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George Bancroft, History of the United States from the Discovery of the American Continent, Vol. 4, 15th edition. 7 1 Browse Search
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Browsing named entities in George Bancroft, History of the United States from the Discovery of the American Continent, Vol. 4, 15th edition.. You can also browse the collection for George Lyttelton or search for George Lyttelton in all documents.

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ders. He was himself free from avarice; but having the patronage of a continent, in colonies where consummate discretion and ability were required, he would gratify his connections in the aristocratic families of England by intrusting the royal prerogative to men of broken fortunes, dissolute and ignorant, too vile to be employed near home; so that America became the hospital of Great Britain for its decayed members of parliament, and abandoned courtiers. Huske to a Friend, inclosed in Lyttelton to his Brother, 30th Jan. 1758, in Phillimore's Memoirs of Lord Lyttelton, II. 604. Of such officers the conduct was sure to provoke jealous distrust, and to justify perpetual opposition, But Newcastle was satisfied with distributing places; and acquiesced with indifference in the policy of the colonists, to keep the salaries of all officers of the crown dependent on the annual deliberations of the legislature. Placed between the Lords of Trade, who issued instructions, and the cabinet, w
m as a favorite, and the parliament very soon looked up to him as the greatest master of American affairs. How to regulate charters and colonial governments, and provide an American civil list independent of American legislatures, was the earliest as well as the latest political problem which Charles Townshend attempted to solve. At that time, Murray, as crown lawyer, ruled the cabinet on questions of legal right; Dorset, the father of Lord George Germain, was president of the Council; Lyttelton and George Grenville were already of the Treasury Board; and Sandwich, raised by his hold on the affections of the Duke of Bedford, presided at the Admiralty; Halifax, Charles Townshend, and their chap. II.} 1749. colleagues, were busy with remodelling American constitutions; while Bedford, the head of the new party that was in a few years to drive the more liberal branch of the whig aristocracy from power, as Secretary of State for the Southern Department, was the organ of communication
state. Little dependence, said he, can be had on voluntary union. In an act of parliament for a general fund, wrote Shirley, I have great reason to think the people will readily acquiesce. In England, the government was more and more inclined to enforce the permanent authority of Great Britain. No Assembly had with more energy assumed to itself all the powers that spring from the management of the provincial treasury than that of South Carolina; and Richard Lyttleton, brother of Sir George Lyttelton, who, in November, 1755, entered the cabinet as chancellor of the exchequer, was sent to recover the authority which had been impaired by the unmanly facilities of former rulers. Pennsylvania had, in January, 1755, professed the loyalty of that province, and explained the danger to their chartered liberties from proprietary instructions; but, after a hearing before the Board of Trade, the address of the colonial legislature to their sovereign, like that of New York in the former year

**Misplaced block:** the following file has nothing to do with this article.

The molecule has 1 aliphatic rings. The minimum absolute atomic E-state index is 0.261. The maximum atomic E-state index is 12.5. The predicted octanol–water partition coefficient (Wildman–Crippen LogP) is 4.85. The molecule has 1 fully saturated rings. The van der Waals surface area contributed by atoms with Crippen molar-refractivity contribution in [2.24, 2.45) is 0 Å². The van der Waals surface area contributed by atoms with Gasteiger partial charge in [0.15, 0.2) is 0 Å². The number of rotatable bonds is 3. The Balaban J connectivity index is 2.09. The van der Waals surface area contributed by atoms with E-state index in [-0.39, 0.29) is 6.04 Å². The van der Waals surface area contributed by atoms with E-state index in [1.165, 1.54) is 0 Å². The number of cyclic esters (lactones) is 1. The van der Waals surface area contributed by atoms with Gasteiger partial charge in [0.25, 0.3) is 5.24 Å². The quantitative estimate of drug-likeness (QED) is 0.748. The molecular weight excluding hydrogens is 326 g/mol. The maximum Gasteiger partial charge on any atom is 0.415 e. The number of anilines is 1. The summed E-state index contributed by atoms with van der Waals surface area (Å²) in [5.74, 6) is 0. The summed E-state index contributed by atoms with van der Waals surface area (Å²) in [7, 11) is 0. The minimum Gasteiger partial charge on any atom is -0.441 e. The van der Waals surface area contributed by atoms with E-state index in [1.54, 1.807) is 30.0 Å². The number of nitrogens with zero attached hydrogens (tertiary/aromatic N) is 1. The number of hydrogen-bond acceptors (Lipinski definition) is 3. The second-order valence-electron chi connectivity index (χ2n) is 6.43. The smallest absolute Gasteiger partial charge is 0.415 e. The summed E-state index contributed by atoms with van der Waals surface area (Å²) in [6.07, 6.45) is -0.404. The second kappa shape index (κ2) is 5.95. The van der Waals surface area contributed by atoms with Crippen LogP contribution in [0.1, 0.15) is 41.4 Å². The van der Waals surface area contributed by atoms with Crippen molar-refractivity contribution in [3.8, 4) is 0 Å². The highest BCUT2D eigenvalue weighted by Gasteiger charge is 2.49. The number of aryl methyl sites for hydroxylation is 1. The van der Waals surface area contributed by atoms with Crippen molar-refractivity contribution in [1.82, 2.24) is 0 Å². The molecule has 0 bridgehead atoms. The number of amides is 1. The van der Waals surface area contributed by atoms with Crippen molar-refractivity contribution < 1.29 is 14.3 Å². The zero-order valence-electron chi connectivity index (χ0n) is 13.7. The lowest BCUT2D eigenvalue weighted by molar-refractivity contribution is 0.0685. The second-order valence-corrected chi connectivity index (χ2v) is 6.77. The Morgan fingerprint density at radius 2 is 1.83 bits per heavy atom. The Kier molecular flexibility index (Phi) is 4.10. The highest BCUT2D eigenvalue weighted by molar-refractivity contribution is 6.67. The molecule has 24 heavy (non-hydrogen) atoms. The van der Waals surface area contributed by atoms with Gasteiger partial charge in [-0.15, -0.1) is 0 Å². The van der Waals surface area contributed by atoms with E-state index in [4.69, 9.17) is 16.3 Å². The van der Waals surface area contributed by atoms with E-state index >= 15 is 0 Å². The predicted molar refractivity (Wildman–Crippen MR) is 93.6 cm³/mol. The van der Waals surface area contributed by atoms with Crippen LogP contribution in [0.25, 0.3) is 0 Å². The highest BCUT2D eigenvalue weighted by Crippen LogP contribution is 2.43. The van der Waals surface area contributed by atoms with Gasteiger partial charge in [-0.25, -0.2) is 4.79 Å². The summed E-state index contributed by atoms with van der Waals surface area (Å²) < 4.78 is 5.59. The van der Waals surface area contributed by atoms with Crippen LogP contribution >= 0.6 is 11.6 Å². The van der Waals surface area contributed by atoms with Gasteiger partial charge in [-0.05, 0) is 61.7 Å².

ising an immediate act of the British legislature to overrule the charter of the colony. But the ministry was rent by factions, and their fluctuating tenure of office made it difficult to mature novel or daring measures of legislation. There existed no central will, that could conquer Canada, or subvert the liberties of America. A majority of the Treasury Board, as well as the Board of Trade, favored American taxation by act of parliament; none scrupled as to the power; but the unfit Lyttelton, then chancellor of the exchequer, chap. IX.} 1756. though fixed in his opinions, could not mature schemes of finance; and the British statutes, 29 Geo. II., c. XXVI.; 31 Geo. II., c. XXXVI., ยง 8; 1 Geo. III., c. IV. which manifest the settled purpose Letter of Bollan to Massachusetts, in May, 1756. of raising a revenue out of the traffic between the American continent and the West India Islands, show that the execution of that purpose was at that session, and twice afterwards, defe